But Sir Mervyn warned that any recovery would be slow and that the crisis in the eurozone had cast a "black cloud of uncertainty" over businesses around the world.
In his first live television interview, Sir Mervyn told eurozone finance ministers that "now is the time" for them to settle the future of the currency.
In a wide-ranging interview on Channel 4 News, Sir Mervyn cautioned Chancellor George Osborne not to water down the proposals for reform of the UK's banks proposed in Sir John Vickers' review.
And following reports the Government could miss its target of beginning to see national debt falling by 2015/16, Sir Mervyn said that would be acceptable only if the global economy was growing slowly.
Sir Mervyn said he had predicted a "zig-zag year" for the UK economy.
"The last quarter was down, I think the next quarter will probably be up," he said.
"I think we are beginning to see a few signs now of a slow recovery, but it will be a slow recovery, after a banking crisis one can't expect to get back to normal and I fear it will take a long time."
The recovery would depend on events in the euro area and in other economies such as the USA and China.
The eurozone countries had been working hard to avoid triggering a Lehman-style collapse in the markets, but there was no "guarantee that they will be able to do that".
Sir Mervyn added: "I think it's this black cloud of uncertainty which is hanging over British business as it is hanging over American business."
The European Central Bank's actions to support the currency had bought some breathing space, Sir Mervyn said.
"Now is the time that they have to decide exactly what kind of monetary union they want," he said.
Sir Mervyn acknowledged that a break-up of the eurozone would be "extremely difficult for all concerned" but "we would come through it" and preparations had been made for such an eventuality.
"I think it would have been irresponsible not to have made preparations or contingency plans for it," he said.
Sir Mervyn said the actions necessary to reform the UK's banking system were "straightforward" but would depend on Parliament.
The Vickers report recommended a ratio of 4% equity to gross loans and investments but the Government's white paper supports a 3% ratio following lobbying by the banks.
Sir Mervyn said: "I think the original Vickers proposals were very sensible, I personally would support them.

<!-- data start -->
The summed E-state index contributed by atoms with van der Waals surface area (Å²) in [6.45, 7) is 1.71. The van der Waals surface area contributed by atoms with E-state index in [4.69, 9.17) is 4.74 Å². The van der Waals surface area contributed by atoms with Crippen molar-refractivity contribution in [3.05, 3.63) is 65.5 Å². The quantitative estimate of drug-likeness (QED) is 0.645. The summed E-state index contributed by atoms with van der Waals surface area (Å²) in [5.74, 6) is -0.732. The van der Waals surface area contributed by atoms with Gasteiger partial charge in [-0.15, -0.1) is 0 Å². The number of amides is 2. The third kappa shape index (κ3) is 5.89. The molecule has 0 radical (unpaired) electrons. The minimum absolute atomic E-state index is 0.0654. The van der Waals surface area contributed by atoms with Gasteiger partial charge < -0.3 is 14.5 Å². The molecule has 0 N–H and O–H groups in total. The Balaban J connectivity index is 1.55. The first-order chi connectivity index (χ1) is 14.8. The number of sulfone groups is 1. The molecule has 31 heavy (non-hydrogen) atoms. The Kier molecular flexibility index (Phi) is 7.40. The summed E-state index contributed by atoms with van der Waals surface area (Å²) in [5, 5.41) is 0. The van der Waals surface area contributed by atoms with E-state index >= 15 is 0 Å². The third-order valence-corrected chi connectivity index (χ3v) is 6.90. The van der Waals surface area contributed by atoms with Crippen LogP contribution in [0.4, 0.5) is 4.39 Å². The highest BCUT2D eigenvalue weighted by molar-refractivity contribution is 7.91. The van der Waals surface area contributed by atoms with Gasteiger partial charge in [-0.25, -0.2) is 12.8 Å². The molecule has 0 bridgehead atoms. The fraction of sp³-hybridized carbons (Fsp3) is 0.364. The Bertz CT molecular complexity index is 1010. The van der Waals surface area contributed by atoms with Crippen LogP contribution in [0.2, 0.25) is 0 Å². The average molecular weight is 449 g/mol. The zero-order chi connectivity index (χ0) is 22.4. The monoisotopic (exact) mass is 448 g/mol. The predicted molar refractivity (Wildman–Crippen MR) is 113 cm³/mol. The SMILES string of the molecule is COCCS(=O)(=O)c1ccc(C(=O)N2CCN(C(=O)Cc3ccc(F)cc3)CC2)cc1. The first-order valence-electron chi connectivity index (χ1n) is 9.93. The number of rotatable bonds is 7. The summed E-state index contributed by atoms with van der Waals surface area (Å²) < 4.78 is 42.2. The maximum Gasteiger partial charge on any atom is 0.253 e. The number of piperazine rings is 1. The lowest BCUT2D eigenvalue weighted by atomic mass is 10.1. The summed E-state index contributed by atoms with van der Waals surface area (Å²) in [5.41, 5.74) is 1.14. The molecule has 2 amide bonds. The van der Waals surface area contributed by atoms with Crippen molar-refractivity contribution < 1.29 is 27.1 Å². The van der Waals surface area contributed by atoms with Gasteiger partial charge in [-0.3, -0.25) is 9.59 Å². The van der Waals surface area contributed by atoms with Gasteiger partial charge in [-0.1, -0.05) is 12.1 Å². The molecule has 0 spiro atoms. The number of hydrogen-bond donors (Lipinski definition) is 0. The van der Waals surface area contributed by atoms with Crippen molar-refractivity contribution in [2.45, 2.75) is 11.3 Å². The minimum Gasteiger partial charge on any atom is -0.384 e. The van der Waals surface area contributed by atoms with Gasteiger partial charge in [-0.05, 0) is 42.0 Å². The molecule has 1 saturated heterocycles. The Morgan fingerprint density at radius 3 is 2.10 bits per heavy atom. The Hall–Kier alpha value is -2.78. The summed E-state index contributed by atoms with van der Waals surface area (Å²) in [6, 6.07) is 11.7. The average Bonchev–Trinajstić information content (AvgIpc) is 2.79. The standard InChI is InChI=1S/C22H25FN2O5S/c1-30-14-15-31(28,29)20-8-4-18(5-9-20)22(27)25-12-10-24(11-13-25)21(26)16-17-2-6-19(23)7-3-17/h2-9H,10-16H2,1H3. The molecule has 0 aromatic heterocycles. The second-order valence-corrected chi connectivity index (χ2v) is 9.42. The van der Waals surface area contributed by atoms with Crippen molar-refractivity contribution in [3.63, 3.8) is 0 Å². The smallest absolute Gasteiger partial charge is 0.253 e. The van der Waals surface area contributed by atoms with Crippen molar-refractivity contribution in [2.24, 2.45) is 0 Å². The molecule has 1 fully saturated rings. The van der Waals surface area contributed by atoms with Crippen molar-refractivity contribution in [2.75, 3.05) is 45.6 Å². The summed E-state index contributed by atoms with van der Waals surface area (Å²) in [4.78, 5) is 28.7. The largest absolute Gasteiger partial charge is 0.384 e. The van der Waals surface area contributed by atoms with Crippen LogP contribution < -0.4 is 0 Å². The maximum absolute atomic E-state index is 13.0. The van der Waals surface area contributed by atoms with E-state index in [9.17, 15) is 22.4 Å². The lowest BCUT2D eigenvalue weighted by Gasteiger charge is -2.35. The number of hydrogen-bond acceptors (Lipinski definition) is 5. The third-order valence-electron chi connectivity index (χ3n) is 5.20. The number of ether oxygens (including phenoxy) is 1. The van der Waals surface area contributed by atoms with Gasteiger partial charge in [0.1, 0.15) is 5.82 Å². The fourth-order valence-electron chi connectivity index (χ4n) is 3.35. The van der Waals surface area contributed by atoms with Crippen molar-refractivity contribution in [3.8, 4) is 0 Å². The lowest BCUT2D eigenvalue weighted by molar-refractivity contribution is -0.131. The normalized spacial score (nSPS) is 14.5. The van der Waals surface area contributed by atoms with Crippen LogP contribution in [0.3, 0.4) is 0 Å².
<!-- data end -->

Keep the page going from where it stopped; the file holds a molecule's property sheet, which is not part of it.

"But what's more important than anything else is that we actually implement them.
"The Government has said that it will give the Bank of England the power to impose a leverage ratio, a limit on the amount the banks can borrow, in 2018 and I think it's important that they do that."
The other key recommendation by Vickers was to ringfence banks' retail and investment operations.
Asked whether he would have preferred total separation, Sir Mervyn said his "instinct" would have been to go "more in that direction".
But the Vickers proposals on ring-fencing had not been "significantly" watered down, the Governor said.
Sir Mervyn has previously endorsed the coalition Government's "textbook" response to the economic crisis.
He told Channel 4: "The plan did allow for the fact that if the economy were to grow slowly then taxes would not rise as quickly and spending would be higher so the deficit would be bigger.
"The plan said don't attempt to bring that deficit down if it's the result of slow growth in the economy, and that's exactly what's happened."
Sir Mervyn effectively gave his backing to Mr Osborne announcing that the Government will miss its debt target, as long as it was the result of an international downturn.
"If it's because the economy has grown slowly, yes indeed and that was always part of the plan," he said.
"If it's because the world economy has grown slowly, so we in turn have grown slowly then it would be acceptable to be in that position.
"But if the world economy were to pick up and we could grow quite quickly then it would be not acceptable to miss it if we had no real excuse for it."
Sir Mervyn defended the use of quantitative easing as a short-term measure, claiming it had averted a "deeper recession".
"But in the long run we know that we need to spend less and save more," he said.
"And we know that Germany and China need to spend more and save less."